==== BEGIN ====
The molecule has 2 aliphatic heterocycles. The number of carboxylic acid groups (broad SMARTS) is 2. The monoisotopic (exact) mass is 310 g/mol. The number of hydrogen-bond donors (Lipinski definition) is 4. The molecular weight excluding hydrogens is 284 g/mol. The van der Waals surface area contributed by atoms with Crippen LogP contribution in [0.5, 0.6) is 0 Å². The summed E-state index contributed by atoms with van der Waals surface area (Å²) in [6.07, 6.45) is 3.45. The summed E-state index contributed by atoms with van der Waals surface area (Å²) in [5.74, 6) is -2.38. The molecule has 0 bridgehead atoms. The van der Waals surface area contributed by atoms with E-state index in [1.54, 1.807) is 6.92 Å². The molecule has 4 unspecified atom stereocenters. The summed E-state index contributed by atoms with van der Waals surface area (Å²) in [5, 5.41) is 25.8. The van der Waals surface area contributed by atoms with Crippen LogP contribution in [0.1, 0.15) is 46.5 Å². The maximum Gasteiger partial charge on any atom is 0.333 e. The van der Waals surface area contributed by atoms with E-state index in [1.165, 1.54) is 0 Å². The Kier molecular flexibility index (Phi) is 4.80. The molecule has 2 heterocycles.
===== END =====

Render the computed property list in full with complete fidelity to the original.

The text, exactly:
The molecule has 2 aliphatic heterocycles. The number of carboxylic acid groups (broad SMARTS) is 2. The monoisotopic (exact) mass is 310 g/mol. The number of hydrogen-bond donors (Lipinski definition) is 4. The molecular weight excluding hydrogens is 284 g/mol. The van der Waals surface area contributed by atoms with Crippen LogP contribution in [0.5, 0.6) is 0 Å². The summed E-state index contributed by atoms with van der Waals surface area (Å²) in [6.07, 6.45) is 3.45. The summed E-state index contributed by atoms with van der Waals surface area (Å²) in [5.74, 6) is -2.38. The molecule has 0 bridgehead atoms. The van der Waals surface area contributed by atoms with E-state index in [1.54, 1.807) is 6.92 Å². The molecule has 4 unspecified atom stereocenters. The summed E-state index contributed by atoms with van der Waals surface area (Å²) in [5, 5.41) is 25.8. The van der Waals surface area contributed by atoms with Crippen LogP contribution in [0.1, 0.15) is 46.5 Å². The maximum Gasteiger partial charge on any atom is 0.333 e. The van der Waals surface area contributed by atoms with E-state index in [1.165, 1.54) is 0 Å². The Kier molecular flexibility index (Phi) is 4.80. The molecule has 2 heterocycles.